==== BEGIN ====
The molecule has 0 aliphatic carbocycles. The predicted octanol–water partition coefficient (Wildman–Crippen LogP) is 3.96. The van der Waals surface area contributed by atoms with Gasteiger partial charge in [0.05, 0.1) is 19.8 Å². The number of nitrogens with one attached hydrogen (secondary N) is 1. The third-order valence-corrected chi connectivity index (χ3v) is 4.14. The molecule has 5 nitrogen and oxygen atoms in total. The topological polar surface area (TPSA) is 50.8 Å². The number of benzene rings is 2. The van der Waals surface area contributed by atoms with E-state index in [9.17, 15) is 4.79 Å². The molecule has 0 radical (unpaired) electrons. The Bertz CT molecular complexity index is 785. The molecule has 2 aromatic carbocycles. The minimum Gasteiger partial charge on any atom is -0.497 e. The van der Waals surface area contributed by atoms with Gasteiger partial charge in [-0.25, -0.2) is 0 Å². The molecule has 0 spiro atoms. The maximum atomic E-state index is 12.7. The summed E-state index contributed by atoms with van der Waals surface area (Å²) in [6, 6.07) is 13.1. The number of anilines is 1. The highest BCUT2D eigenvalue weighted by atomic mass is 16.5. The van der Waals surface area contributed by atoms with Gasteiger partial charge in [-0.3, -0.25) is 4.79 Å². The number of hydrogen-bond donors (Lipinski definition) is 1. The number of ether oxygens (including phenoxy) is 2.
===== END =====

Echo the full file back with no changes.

The molecule has 0 aliphatic carbocycles. The predicted octanol–water partition coefficient (Wildman–Crippen LogP) is 3.96. The van der Waals surface area contributed by atoms with Gasteiger partial charge in [0.05, 0.1) is 19.8 Å². The number of nitrogens with one attached hydrogen (secondary N) is 1. The third-order valence-corrected chi connectivity index (χ3v) is 4.14. The molecule has 5 nitrogen and oxygen atoms in total. The topological polar surface area (TPSA) is 50.8 Å². The number of benzene rings is 2. The van der Waals surface area contributed by atoms with E-state index in [9.17, 15) is 4.79 Å². The molecule has 0 radical (unpaired) electrons. The Bertz CT molecular complexity index is 785. The molecule has 2 aromatic carbocycles. The minimum Gasteiger partial charge on any atom is -0.497 e. The van der Waals surface area contributed by atoms with Gasteiger partial charge in [-0.25, -0.2) is 0 Å². The molecule has 0 spiro atoms. The maximum atomic E-state index is 12.7. The summed E-state index contributed by atoms with van der Waals surface area (Å²) in [6, 6.07) is 13.1. The number of anilines is 1. The highest BCUT2D eigenvalue weighted by atomic mass is 16.5. The van der Waals surface area contributed by atoms with Gasteiger partial charge in [-0.3, -0.25) is 4.79 Å². The number of hydrogen-bond donors (Lipinski definition) is 1. The number of ether oxygens (including phenoxy) is 2.